It's been said that the only global carmaker Toyota is really worried about is Hyundai.
This year, the legendary Prius hybrid—which celebrates its 20th anniversary—has some new competition.
This is the 2017 Hyundai Ioniq. It's a hybrid, but there are actually three models of the Ioniq.
DON'T MISS: 2017 Hyundai Ioniq Hybrid: first drive review
In addition to the hybrid, which will be the volume seller, there's a battery-electric version that has no gasoline engine at all.
There's no Prius competitor for that, although at the end of 2017, there will be an Ioniq Plug-In hybrid that competes with the Prius Prime.
We've now driven all three models of the 2017 Hyundai Ioniq, focusing on the conventional hybrid first.
The Ioniq Hybrid Blue is EPA-rated at 58 mpg combined, marginally higher than the Prius Eco's 56 mpg.
Other Ioniq Hybrids come in at 55 mpg, higher than the rest of the Prius range's 52 mpg.
The new Ioniq is a dedicated design, meaning there’s no gasoline-only version.
The high-tailed five-door hatchback is deliberately conventional in styling, to lure buyers who don't want to drive an unusual-looking car.
READ FOR FULL DETAILS: 2017 Hyundai Ioniq: full review
In other words, the Ioniq is no Toyota Prius or Nissan Leaf—and it will likely pass unnoticed in traffic.
The front seats are low but well-bolstered. The rear seat holds two shorter adults with a little bargaining for legroom, or three in a pinch.
But the Ioniq isn't a tall car. It has the same low seating position as Hyundai's Elantra compact sedan, but with the battery pack and gas tank under the rear seat.
That reduces body height, and limits the rear-seat headroom to the point that even average-height adults will feel cramped.
Interior surfaces include recycled or sustainable materials, but overall the interior is standard Hyundai—meaning straightforward and intuitive. Elantra drivers should feel right at home.
Hyundai stresses that the Ioniq was designed to be fun to drive, giving efficient transportation without compromising enjoyment.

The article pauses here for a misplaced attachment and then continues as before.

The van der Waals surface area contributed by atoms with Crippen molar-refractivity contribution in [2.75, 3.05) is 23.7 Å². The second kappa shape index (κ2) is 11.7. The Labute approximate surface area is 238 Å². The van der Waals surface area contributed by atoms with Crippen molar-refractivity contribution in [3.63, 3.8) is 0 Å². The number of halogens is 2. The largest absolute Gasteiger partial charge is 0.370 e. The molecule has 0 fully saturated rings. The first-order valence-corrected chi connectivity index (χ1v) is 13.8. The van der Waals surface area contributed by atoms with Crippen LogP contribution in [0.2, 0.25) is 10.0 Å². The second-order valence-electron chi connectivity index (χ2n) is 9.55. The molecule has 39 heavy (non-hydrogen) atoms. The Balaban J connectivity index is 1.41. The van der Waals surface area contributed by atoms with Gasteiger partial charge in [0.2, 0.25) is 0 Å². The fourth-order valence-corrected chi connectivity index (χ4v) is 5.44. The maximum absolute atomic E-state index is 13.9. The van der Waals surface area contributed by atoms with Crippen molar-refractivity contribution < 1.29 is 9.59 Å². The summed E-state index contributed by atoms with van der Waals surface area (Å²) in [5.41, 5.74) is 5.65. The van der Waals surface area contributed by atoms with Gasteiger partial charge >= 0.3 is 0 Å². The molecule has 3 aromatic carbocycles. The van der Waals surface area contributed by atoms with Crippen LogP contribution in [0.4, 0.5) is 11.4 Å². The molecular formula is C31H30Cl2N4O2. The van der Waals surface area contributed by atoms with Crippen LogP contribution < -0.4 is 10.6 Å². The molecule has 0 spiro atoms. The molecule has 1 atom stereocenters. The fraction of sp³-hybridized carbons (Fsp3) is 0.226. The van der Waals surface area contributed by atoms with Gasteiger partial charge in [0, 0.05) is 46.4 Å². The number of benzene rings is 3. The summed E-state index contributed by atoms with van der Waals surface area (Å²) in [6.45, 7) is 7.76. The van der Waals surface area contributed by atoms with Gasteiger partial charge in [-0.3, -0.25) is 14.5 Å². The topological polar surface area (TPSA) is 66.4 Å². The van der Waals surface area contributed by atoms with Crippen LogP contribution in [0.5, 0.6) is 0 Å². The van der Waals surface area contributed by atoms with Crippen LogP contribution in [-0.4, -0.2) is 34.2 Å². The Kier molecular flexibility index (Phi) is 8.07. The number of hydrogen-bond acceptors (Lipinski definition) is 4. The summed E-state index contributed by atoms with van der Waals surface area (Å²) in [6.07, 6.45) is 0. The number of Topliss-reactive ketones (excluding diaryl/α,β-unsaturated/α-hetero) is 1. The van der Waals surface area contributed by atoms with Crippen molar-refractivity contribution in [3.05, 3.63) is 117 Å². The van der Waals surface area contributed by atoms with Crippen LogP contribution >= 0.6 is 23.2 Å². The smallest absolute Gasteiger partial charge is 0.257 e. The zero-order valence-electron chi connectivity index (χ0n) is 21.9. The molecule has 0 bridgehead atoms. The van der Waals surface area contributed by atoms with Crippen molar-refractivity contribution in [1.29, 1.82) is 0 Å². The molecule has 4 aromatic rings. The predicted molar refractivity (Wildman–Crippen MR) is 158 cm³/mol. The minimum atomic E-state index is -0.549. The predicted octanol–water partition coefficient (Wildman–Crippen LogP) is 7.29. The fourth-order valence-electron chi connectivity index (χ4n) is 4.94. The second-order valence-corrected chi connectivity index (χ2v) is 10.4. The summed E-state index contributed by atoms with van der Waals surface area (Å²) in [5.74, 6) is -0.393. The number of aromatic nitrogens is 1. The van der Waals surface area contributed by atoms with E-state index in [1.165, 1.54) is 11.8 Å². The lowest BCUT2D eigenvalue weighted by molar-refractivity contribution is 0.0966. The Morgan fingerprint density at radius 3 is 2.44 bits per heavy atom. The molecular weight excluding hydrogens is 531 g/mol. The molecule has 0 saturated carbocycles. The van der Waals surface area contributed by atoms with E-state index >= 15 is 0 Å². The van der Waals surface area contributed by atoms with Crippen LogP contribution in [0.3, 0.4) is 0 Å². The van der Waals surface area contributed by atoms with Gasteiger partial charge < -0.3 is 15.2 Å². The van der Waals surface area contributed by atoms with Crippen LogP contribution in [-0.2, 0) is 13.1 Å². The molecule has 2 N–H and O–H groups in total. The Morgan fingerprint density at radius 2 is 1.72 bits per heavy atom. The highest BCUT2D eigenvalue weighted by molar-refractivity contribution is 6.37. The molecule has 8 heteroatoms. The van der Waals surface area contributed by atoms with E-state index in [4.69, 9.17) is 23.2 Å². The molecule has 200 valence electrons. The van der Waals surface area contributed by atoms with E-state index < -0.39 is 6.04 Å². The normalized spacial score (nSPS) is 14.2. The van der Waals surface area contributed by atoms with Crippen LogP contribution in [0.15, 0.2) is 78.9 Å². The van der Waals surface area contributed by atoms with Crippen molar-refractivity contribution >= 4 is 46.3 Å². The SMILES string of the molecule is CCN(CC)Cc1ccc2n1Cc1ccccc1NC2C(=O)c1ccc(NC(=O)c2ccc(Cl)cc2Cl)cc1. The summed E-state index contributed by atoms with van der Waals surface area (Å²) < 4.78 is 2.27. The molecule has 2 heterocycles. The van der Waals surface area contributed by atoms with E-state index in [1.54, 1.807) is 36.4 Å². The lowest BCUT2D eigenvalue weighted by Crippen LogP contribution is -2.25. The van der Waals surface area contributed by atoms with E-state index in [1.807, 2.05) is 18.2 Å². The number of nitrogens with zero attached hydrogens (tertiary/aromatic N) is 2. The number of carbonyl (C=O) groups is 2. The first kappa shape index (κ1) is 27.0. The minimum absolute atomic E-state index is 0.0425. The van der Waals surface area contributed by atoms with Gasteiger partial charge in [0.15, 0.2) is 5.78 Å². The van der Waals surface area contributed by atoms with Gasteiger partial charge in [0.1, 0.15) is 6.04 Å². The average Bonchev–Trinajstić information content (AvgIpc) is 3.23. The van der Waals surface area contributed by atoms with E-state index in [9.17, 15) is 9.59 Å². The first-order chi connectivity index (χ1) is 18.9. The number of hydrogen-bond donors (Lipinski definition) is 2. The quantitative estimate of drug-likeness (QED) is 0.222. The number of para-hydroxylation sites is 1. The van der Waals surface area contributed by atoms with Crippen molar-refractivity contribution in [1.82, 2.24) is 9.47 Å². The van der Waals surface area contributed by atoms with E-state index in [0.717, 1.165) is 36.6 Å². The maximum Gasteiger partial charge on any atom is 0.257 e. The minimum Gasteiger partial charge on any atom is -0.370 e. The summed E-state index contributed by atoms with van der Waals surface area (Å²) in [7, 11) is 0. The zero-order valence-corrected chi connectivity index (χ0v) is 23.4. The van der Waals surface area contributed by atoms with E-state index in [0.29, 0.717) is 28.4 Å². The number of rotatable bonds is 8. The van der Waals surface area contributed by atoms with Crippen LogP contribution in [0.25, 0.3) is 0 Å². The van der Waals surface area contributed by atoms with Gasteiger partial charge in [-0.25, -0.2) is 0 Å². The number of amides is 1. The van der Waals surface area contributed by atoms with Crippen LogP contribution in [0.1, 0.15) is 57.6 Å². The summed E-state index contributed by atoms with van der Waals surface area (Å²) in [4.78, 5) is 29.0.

The hybrid is powered by a 1.6-liter 4-cylinder engine, with a single electric motor between the engine and a 6-speed dual-clutch automated transmission.
The 1.6-kilowatt-hour battery gives the usual mile or so of all-electric range, under gentle acceleration at low speeds.
The regenerative-brake blending is excellent, and the electric motor mostly buffers the quick shifts of the transmission well.
The Ioniq Hybrid feels notably faster than the taller, heavier Kia Niro hybrid wagon that uses the same underpinnings and powertrain.
Like the Niro, the Ioniq has a Sport mode that keeps the engine on all the time. Unlike the Niro, that mode didn't feel like a requirement to keep up with traffic.
The Ioniq felt about average in handling and roadholding for small, low compact sedans. It's no Mazda or Volkswagen GTI, but neither is it numb or nerdy.
Hyundai expects the Ioniq to earn the highest safety ratings from both the NHTSA and IIHS.
In the end, the Ioniq Hybrid is the stealth green car. It drives as "normally" as any hybrid we know of, and the design won't give it away.
Think of it as an aggressively priced, very high fuel-efficiency car that no one will ever know is a hybrid—unless you tell them.
So, after a full day and more than 100 miles in the three versions of the Hyundai Ioniq, what have we learned?
We've learned that it's an efficient five-door hatchback in any of its three versions, and that the different versions of the Ioniq—hybrid, electric, and the plug-in hybrid that'll come at the end of 2017—are good and efficient competitors in their segments, each against a slightly different variety of cars.
Toyota's now built 10 million Priuses, but we wouldn't be surprised if Toyota were looking over its shoulder at this new dedicated hybrid that comes in three different versions: green, greener, and greenest.